“Nurses must recognize that it is paramount that they maintain patient privacy and confidentiality at all times, regardless of the mechanism that is being used to transmit the message, be it social networking or a simple conversation. As licensed professionals, they are legally bound to maintain the appropriate boundaries and treat patients with dignity and respect,”
Inappropriate posts on social media can get you kicked out of nursing school, fired, or not hired at all.
If you think only your “friends” see your postings, remember that curious hiring managers can simply google your name and check your online presence and postings with little effort.
Protect your online presence and if you question whether you should post something- you probably shouldn’t.Last edit by Joe V on Oct 20
About Nurse Beth, MSN, RN
Nurse Beth blogs at nursecode.com
Nurse Beth has '20+' year(s) of experience and specializes in 'Med Surg, Tele, ICU, Ortho'. From 'Bakersfield, CA'; Joined Mar '07; Posts: 1,152; Likes: 3,422.Aug 10I am very much anti-social media in general and have avoided it at all costs for about 8 years. That has a lot to do with the fact that during the first four years prior to that when I started as a nurse, I knew of way too many people in my facility who were disciplined and even fired for incidents related to social media, and not all of them were blatant/obvious ones. It's just not worth the risk to me. I always recommend that people don't associate their place of employment with their social media profiles too.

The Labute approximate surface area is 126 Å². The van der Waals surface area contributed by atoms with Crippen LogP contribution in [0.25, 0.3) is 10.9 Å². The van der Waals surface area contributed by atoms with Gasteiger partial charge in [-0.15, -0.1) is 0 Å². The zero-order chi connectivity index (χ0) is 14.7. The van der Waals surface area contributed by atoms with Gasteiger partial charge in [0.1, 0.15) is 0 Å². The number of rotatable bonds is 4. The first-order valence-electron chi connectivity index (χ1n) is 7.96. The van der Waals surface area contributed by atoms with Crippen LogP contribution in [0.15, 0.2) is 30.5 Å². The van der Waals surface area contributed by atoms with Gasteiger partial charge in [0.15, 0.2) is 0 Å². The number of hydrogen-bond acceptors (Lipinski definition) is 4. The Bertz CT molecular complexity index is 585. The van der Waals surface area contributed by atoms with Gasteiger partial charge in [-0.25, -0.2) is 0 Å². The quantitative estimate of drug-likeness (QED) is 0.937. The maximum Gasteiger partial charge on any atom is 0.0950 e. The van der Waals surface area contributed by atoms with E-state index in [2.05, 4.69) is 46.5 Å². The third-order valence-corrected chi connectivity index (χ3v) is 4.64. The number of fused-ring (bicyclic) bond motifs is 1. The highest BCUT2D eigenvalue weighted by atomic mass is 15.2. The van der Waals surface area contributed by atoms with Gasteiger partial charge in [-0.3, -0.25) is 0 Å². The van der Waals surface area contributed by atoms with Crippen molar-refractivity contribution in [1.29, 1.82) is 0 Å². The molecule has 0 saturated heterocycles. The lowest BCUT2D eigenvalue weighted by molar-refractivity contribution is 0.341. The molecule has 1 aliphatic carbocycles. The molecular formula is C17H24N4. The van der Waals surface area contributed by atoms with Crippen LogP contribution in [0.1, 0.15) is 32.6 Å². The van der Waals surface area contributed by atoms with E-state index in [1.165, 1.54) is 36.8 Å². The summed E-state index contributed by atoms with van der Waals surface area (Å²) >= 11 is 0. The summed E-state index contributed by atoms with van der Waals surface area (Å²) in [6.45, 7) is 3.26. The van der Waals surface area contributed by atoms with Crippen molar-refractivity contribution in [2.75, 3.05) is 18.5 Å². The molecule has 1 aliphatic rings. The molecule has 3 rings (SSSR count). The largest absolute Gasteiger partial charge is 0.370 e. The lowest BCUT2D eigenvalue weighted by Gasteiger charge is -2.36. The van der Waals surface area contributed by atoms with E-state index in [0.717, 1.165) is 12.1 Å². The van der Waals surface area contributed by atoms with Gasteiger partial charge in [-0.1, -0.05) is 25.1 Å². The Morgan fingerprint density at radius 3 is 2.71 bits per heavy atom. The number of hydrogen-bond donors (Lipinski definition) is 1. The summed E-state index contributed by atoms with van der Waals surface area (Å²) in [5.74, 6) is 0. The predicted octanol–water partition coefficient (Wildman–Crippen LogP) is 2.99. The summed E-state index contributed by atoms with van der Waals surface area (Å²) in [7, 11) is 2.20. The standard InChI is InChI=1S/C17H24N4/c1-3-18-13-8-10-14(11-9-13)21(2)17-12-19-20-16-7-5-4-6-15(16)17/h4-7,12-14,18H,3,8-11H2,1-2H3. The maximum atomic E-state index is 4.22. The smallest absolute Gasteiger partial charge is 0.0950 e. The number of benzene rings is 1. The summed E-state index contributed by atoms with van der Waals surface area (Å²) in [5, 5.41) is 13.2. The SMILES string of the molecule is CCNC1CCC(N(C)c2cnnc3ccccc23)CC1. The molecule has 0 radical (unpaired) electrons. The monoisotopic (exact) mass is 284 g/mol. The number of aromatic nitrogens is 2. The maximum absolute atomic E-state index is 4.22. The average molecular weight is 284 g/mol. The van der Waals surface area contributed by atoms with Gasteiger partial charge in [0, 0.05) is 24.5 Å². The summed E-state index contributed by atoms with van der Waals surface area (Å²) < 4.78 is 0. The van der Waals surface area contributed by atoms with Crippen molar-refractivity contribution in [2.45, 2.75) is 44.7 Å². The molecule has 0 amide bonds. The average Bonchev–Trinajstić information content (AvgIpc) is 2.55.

From what I remember of the Katie Duke situation, the issue wasn't so much that she didn't blatantly violate HIPAA by saying names or anything, but I believe the title of the picture was something like "Man v. Train." Any family member, or person who watched the news and heard there was a train accident, could put two and two together.Aug 11I'm on Facebook for family & friends & on Twitter for myself, anonymously.